Catherine Bechirian

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M.A. HCPC Registered
Available for new clients
Available for new clients

This professional is available for new clients.

London N1 & SE1
Available for new clients
Available for new clients

This professional is available for new clients.

About me

About me

My aim as a therapist is to be empathic and helpful, accepting and  non-judgemental. I work collaboratively and respectfully with each person, trying to create a space within sessions that feels safe and confidential, where people can feel listened to, and comfortable enough to share any problems. Offering clients the support to explore unconsciously held ways of being, stored memories or patterns of thinking, I will encourage them to work gently towards greater understanding of themselves and their behaviours, needs and desires, and to feel hopeful and empowered.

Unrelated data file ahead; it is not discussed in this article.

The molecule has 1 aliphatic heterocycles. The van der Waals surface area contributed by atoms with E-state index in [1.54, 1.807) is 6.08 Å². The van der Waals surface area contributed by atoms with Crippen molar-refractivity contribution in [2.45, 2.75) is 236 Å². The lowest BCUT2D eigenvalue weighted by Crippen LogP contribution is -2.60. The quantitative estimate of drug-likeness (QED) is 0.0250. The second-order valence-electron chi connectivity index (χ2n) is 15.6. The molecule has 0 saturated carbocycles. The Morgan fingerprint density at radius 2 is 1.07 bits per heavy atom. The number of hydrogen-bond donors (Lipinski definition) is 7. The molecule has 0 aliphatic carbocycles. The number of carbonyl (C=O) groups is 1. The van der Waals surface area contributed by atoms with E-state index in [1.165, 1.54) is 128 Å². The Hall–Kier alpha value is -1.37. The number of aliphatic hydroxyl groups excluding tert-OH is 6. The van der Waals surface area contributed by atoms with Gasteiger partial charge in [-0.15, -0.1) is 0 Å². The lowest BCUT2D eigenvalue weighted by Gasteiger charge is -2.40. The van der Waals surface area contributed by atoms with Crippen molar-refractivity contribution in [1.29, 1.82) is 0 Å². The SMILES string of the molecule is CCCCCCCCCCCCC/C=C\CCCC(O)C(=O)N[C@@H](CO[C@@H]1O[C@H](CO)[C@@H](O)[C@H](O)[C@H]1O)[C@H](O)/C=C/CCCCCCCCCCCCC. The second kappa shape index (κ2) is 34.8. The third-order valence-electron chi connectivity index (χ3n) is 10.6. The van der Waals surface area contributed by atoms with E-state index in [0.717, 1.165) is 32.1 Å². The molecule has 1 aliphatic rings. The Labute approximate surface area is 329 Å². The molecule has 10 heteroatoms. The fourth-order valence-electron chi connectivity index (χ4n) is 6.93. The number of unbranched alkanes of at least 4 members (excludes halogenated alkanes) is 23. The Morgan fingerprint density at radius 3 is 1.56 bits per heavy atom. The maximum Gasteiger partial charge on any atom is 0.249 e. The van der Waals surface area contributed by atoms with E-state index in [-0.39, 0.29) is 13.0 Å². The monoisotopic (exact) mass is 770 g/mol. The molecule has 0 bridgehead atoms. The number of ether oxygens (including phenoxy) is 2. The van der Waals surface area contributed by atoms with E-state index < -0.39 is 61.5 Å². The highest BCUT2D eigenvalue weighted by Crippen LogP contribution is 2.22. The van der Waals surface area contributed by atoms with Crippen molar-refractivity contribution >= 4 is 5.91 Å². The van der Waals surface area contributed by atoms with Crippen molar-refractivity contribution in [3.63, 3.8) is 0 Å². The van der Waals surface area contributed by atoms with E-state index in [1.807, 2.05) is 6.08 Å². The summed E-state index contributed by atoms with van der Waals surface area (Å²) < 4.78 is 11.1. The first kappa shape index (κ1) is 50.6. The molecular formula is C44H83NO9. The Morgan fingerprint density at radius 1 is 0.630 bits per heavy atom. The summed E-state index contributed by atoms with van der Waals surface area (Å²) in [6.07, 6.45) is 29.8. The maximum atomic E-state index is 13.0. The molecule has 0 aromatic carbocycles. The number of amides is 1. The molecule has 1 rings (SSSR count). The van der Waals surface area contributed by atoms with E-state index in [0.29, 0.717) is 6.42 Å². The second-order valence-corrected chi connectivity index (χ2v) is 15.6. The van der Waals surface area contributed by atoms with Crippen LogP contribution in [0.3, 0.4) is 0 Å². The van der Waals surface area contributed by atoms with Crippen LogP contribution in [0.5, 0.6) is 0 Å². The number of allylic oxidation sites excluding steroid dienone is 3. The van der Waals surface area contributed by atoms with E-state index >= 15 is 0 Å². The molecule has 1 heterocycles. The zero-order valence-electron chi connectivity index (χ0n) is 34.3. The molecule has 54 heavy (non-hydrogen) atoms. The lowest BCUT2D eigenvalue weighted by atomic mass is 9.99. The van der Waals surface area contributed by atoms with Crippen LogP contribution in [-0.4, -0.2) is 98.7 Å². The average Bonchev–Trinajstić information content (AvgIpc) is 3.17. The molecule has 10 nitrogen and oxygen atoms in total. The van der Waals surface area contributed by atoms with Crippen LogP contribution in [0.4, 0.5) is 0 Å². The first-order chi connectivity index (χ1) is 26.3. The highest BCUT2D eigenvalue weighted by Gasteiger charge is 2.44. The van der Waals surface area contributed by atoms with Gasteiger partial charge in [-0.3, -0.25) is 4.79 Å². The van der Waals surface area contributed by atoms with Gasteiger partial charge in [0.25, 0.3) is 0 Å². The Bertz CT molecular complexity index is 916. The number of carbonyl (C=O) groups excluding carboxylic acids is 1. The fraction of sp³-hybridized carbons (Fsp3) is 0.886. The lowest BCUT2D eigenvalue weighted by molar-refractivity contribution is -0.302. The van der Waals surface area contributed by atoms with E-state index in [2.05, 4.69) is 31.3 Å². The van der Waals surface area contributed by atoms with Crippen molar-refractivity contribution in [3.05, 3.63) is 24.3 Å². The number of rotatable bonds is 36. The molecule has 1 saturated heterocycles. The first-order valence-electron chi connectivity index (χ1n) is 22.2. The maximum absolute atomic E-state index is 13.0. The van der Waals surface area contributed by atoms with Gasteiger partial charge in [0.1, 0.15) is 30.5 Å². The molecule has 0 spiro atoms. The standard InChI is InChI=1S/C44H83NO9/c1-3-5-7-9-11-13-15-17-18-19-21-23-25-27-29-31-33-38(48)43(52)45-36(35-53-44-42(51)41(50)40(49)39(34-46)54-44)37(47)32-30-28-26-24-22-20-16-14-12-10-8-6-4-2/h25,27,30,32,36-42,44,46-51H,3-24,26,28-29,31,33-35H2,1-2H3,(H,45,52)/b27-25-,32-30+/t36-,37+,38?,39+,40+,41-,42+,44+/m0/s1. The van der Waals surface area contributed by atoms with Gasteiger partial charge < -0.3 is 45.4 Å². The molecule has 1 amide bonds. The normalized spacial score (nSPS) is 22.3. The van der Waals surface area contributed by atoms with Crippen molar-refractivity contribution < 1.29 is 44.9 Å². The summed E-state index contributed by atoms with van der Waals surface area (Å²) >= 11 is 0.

I qualified as an Art Psychotherapist in 2005, and am registered with the HCPC, (the Health and Care Professions Council) which is overseen by the Professional Standards Authority. (Art Psychotherapists are also known as Art Therapists, depending on the client group they work with). I have nearly twenty years’ experience of working with clients from different backgrounds and cultures, and age groups who have brought many different stories and issues to our sessions. During the early years of my therapy career I had a good and eclectic grounding working in adult NHS mental health settings, education, different charities offering counselling and psychotherapy, with looked after children, and in forensic mental health settings. For the past ten years or so, and exclusively since Covid, I've also been seeing individual adult clients in my Private Practice, who've been seeking support for various things, including distressing emotions and behaviours linked to anxiety, stress, depression, attachment issues, relationship difficulties, loss, trauma, and/or eating disorders, bereavement, life transitions, issues around ageing, suicidal thoughts, neurodiversity, hoarding, meaninglessness, and for many other reasons.